MIT 3.0: 2.2 Find the Deal Part 2

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MIT 3.0
2.2 Find the Deal – Part 2
Cheat Sheet

1. The Market
  1. Begin by determining whether or not you want to invest in your market or outside of your market somewhere out of state. We recommend starting within your local market.
  2. No matter where you do invest, make sure the property cash flows.
  3. It’s important to get insight into the markets of interest by contacting real estate investors that have closed on properties and ask them about the 3Ms (Money, Model, Market).
  4. Attend networking events to connect and get insight from real estate investors, wholesalers and agents in your area to learn what areas cash flow.
    • For a scientific approach on gaining insight, attend the Economic Board of Development to find out if there’s a five year plan in the making to revitalize the area.
  5. Insight is relevant because it consists of understanding the characteristics of an A,B,C,D neighborhood.
  6. The areas with the most potential for high cash flow in the shortest amount of time would be to start out with “C” areas that are transitioning to “B” areas, especially if you’re anxious to quit your day job as soon as possible. If you prefer a safer investment, then consider “B” areas. Be mindful that it may take longer for you to quit your day job, but it’s worth considering if you’re only interested in having another source of income.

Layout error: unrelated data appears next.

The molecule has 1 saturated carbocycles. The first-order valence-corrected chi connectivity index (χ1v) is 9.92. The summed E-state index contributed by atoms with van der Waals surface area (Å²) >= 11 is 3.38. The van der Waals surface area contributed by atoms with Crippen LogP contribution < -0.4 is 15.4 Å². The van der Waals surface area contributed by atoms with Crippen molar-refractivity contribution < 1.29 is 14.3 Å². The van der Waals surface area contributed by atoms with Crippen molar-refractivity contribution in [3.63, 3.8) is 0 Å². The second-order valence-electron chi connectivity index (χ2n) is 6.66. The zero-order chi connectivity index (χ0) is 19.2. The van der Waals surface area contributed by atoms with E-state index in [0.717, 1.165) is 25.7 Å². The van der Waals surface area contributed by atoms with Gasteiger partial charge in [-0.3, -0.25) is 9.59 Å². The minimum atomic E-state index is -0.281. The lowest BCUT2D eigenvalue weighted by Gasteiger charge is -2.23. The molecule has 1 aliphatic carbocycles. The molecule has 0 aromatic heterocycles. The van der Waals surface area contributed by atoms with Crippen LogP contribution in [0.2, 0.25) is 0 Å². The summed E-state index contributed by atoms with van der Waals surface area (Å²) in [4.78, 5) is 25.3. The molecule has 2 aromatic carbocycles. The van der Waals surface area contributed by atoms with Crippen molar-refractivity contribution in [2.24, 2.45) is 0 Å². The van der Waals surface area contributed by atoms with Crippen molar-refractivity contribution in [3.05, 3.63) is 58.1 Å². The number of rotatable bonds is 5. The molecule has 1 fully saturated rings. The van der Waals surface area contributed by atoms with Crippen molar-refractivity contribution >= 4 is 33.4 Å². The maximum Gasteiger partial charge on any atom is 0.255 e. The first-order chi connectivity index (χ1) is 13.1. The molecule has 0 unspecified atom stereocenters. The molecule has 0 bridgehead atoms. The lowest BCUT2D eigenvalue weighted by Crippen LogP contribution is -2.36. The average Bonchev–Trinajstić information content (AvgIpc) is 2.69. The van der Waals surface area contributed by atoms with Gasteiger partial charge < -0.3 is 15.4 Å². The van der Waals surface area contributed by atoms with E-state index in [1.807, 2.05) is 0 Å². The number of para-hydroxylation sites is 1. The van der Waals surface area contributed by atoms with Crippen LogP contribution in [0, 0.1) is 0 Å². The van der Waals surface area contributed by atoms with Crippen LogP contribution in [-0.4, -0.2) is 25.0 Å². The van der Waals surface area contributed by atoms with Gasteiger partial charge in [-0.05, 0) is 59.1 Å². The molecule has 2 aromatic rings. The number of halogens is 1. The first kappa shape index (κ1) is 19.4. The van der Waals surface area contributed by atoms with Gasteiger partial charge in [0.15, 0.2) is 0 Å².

7. Consider next the cash on cash return to equal 10% or higher
  8. The price per door is the next thing on the list up for consideration. This should come out to $30,000 – $40,000 per unit. However, each market is different. 
  9. Also, when deciding on an area, it’s important to look at what type of jobs are available. Look for factories, plants, and industrial jobs because these types of workers will pay a higher rent since their incomes are typically stable. It’s also good to know if an area has any government/public assistance programs like any housing authority or Section 8 program that pay rent for veterans, single parent households, widows, mental health, etc.
  10. Once you decide on a specific area, the next step is to check the crime rate in that area by calling the police station, asking residents, or by going online and accessing public records. Also ask local real estate investors about their thoughts on the area.
  11. It all sums up to choosing to invest in areas that are safe, affordable with decent returns.
2. Building Relationships
  1. The purpose of networking is to build relationships in the real estate industry. This can be done by:
    • Cold calling listing agents and wholesalers. 
    • Networking at REIAs and Meetups a couple of times a week
    • Contact deal finders listed on bandit signs and ask if they wholesale attractive rental properties
    • Visiting online places like Zillow, Loopnet, Trulia for listing agents, or by googling agents within certain zip codes.
  2. Once you make contact with deal finders, introduce yourself by using our Soft Script: Call Agent and develop a friendly rapport.
  3. Call them after every listing you receive from them.